NATO probing misconduct charges in southern Afghanistan

The investigation centers on a joint operation in April between NATO troops and members of the Afghan National Security Forces (ANSF) in Zabul province. 


Officials from the alliance-led International Security Assistance Forces (ISAF) in Kabul declined to provide additional details on the incident, according to The Associated Press

Gen. David Hurley, head of the Australian Defence Force, said the ISAF troops involved in the April mission belonged to a Special Operations Task Group fighting in the southern part of the country.

The joint team was tasked with killing or capturing a local Taliban commander who was coordinating operations against allied forces in Zabul, according to Hurley. 

"An incident of potential misconduct during the operation has been raised through the internal national command chain," he said in a statement to local media outlets. 

Afghan and Australian special forces killed four insurgents during the operation, according to Hurley, who declined to provide further details until the NATO investigation was complete.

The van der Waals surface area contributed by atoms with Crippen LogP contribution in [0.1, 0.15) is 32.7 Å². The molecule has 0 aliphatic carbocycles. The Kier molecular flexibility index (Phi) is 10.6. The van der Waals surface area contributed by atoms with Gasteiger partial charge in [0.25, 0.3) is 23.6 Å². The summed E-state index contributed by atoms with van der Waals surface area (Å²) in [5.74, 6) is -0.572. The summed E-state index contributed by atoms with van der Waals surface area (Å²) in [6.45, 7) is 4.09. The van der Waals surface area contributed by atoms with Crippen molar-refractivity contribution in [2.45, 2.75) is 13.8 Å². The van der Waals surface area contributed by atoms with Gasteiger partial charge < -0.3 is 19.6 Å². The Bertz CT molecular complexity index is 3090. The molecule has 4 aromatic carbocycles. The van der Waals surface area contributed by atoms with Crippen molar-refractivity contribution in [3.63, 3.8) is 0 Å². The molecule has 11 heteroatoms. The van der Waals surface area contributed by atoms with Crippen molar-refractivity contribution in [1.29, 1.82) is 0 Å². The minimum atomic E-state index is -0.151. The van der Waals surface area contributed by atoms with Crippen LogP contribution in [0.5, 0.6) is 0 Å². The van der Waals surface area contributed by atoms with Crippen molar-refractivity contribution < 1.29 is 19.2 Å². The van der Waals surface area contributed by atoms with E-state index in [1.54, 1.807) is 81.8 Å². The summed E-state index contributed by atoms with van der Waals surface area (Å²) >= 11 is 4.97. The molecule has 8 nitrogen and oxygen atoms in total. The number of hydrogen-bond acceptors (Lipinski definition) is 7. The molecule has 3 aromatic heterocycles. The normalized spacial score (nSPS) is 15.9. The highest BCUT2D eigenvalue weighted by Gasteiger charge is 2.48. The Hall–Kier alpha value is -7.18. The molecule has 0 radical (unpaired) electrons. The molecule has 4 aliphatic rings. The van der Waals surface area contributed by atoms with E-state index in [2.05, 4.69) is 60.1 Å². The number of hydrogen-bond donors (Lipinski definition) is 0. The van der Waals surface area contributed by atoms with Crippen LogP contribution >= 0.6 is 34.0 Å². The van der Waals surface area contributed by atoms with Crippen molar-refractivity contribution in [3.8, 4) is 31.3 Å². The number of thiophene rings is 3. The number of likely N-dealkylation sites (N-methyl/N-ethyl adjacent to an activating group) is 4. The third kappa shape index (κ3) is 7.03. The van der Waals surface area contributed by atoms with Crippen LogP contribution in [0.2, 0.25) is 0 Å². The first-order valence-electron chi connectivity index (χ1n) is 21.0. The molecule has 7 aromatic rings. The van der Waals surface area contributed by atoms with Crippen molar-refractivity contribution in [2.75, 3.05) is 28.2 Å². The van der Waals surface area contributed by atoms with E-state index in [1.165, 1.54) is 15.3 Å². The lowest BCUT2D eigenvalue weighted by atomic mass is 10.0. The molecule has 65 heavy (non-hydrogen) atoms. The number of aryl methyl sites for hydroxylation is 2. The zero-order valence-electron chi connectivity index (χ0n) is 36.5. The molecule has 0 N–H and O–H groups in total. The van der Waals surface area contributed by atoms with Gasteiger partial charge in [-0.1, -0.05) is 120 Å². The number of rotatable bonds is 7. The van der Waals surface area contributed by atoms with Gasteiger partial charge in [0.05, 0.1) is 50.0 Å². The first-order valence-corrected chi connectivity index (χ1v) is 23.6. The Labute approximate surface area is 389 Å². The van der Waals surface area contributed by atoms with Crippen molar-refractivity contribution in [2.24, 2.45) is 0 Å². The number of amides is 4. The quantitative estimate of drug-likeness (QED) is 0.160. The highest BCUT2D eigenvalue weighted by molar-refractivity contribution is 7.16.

That said, U.S. forces in country will pursue "all allegations of misconduct by our personnel very seriously," Gen. Joseph Dunford, the top American commander in Afghanistan, said in a statement Wednesday. 

Dunford pledged to "fully investigate the incident and keep the Afghan government informed.

The incident sparked violent public protests in Kandahar province in southern Afghanistan on Wednesday. 

During one protest near Maiwand district in Kandahar, Afghan police opened fire into the crowd, killing eight and wounding 10 others, the AP reports. 

The NATO investigation is only the latest instance of U.S. or NATO special forces being accused of misconduct in the country, less than a year until U.S. forces withdraw from Afghanistan in 2014. 

In February, Afghan President Hamid Karzai ordered U.S. special forces to leave Wardak, alleging American troops had committed torture and abducted civilians during their time in the province.

Last month, Karzai demanded the CIA rein in its network of paramilitary units in the country. 

Trained and equipped by the CIA and Afghanistan's National Directorate of Security (NDS), the units have been operating in some of the most restive provinces in Afghanistan in preparation for the American drawdown in 2014. 

Karzai pushed for the drawdown of the CIA-NDS units after a gun battle in Kunar province ended with the deaths of 10 Afghan children, killed when NATO warplanes carried out an airstrike against a senior Taliban commander during the firefight.